Cross-platform sharing. One of Instagram’s attractive features early on was the ability to simultaneously share to Twitter, Facebook, and Tumblr. Vero can send to Twitter and Facebook. These days, it’s considered poor practice to shotgun an image optimized for one platform to others. But easy cross-platform sharing can make your app the place where time-challenged users start, instead of the one they don’t quite get to.
Prepare for success. When Vero’s bustout moment hit, the site wasn’t ready. It was so clogged with new signup requests that many people couldn’t even create an account. Operations crawled for those who did get in. Not a good way to make a first impression. Companies from Amazon’s AWS on down specialize in offering scalable resources such as backup server capacity that can spin up when the signups start whirling. Too few companies actually are ready if they create a hit. Don’t be a Vero. Plan for your wildest dream.
Be transparent. Some potential users balked, and posted about it, when they saw Vero’s user agreement, which claims wide-ranging rights to your content. Of course, so do the user agreements for Twitter, Facebook, and other sites. But maybe you and your lawyers could create plain-language terms of service that give flexibility without scaring off users or their friends? You don’t need the bad publicity of opaque and scary legalese, as Vero found out at a crucial moment.
Eliminate risk. Among Vero’s many oddities: to close your account, you must ask permission. That’s ridiculous. Even worse, combined with the overwhelmed systems (see No. 5), people with second thoughts couldn’t leave. They got mad, posted about it, and scared off other potential adopters. It may seem counterintuitive, but making it easy to leave also makes it easier to try your app. Reduce the risk and more will check out what you have to offer. And again, who needs bad publicity?
Values count. Millennials and GenX kids, the studies show, care a lot about the values of the companies they do business with. That’s partly why so many companies are cutting ties to NRA members. After the latest school shootings, an NRA connection isn’t worth the business NRA members can provide, especially compared to the larger business impacts of a boycott.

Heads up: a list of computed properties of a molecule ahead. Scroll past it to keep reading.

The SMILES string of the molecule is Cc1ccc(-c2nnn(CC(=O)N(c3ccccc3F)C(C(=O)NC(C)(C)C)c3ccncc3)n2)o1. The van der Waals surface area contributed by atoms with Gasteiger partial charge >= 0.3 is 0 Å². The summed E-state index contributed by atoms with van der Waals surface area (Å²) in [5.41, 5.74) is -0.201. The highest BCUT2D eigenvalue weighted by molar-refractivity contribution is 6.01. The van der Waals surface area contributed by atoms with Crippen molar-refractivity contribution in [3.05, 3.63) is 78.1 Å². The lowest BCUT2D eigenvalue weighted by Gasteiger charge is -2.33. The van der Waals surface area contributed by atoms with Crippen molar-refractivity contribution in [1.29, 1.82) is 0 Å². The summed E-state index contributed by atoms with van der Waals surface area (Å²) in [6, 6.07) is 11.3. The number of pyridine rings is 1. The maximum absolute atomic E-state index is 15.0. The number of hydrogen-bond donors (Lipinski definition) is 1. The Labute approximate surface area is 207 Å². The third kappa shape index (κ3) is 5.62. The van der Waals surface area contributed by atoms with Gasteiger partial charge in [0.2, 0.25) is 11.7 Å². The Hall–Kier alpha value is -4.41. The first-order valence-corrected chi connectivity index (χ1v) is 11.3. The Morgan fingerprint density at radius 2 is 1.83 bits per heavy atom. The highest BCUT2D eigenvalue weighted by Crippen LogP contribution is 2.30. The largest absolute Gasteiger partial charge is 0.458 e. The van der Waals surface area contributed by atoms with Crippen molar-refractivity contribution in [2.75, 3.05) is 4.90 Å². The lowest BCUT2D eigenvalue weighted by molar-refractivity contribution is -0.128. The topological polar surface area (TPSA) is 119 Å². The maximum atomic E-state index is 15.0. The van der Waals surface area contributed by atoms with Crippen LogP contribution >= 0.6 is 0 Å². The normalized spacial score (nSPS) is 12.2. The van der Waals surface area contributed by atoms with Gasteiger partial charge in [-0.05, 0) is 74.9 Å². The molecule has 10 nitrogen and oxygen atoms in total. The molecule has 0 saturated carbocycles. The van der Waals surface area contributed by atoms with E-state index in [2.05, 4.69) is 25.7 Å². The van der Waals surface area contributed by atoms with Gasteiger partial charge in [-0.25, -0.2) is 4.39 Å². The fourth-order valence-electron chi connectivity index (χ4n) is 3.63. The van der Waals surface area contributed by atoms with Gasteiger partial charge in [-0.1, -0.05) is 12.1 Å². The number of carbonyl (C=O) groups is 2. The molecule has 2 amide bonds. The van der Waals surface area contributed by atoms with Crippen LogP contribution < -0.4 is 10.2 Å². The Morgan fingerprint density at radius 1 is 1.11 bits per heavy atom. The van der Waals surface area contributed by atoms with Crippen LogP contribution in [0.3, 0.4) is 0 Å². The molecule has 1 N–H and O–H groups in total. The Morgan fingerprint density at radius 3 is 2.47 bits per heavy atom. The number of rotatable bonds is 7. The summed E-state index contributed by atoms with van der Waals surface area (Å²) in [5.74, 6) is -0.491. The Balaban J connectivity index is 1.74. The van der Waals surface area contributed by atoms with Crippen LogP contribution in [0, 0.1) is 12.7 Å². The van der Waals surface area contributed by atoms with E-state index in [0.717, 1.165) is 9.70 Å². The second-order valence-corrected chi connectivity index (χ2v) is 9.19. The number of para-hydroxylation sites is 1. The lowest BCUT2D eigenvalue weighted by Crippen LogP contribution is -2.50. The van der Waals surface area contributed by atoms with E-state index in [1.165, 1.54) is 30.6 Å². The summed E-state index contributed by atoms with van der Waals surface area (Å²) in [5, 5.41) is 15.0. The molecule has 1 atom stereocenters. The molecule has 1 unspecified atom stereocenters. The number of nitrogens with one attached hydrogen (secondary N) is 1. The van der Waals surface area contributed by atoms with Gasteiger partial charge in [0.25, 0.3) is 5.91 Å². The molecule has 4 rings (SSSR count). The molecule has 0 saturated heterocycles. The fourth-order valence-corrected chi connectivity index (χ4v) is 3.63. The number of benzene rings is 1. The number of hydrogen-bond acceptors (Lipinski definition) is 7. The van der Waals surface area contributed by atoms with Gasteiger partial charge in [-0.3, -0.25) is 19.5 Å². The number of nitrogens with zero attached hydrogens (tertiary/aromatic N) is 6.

Vero had yet another public-relations black eye when word spread about family business dealings of the company’s billionaire Lebanese backer, Ayman Hariri. He’s the son of a former prime minister of Lebanon, and half brother to another. A family-owned business, Saudi Oger, was hit with 31,000 complaints for non-payment of wages after it cancelled a big construction project, stranding thousands of Filipino workers in labor camps with limited access to food and water. Hariri eventually produced documents showing he had divested from Saudi Oger before the mess. But it came too late to head off a #deleteVero campaign that helped fuel the company’s rapid fall. Smart companies pick their partners and backers carefully. And if you have specific skeletons rattling in your closet, be prepared to respond quickly and loudly. They won’t stay in the closet if you become successful. Just ask Travis Kalanick and Martin Shkreli.
It’s too soon to say if Vero is a dead app walking, or if it can evolve and become an option for some social-media users. The spotlight’s glare certainly illuminated many problem areas Hariri’s team will need to fix.
The real question for me, however, is whether someone else can take the lessons of Vero, tbh, and other challengers and craft a competitor whose story has a happy ending. Now that would be interesting to write about.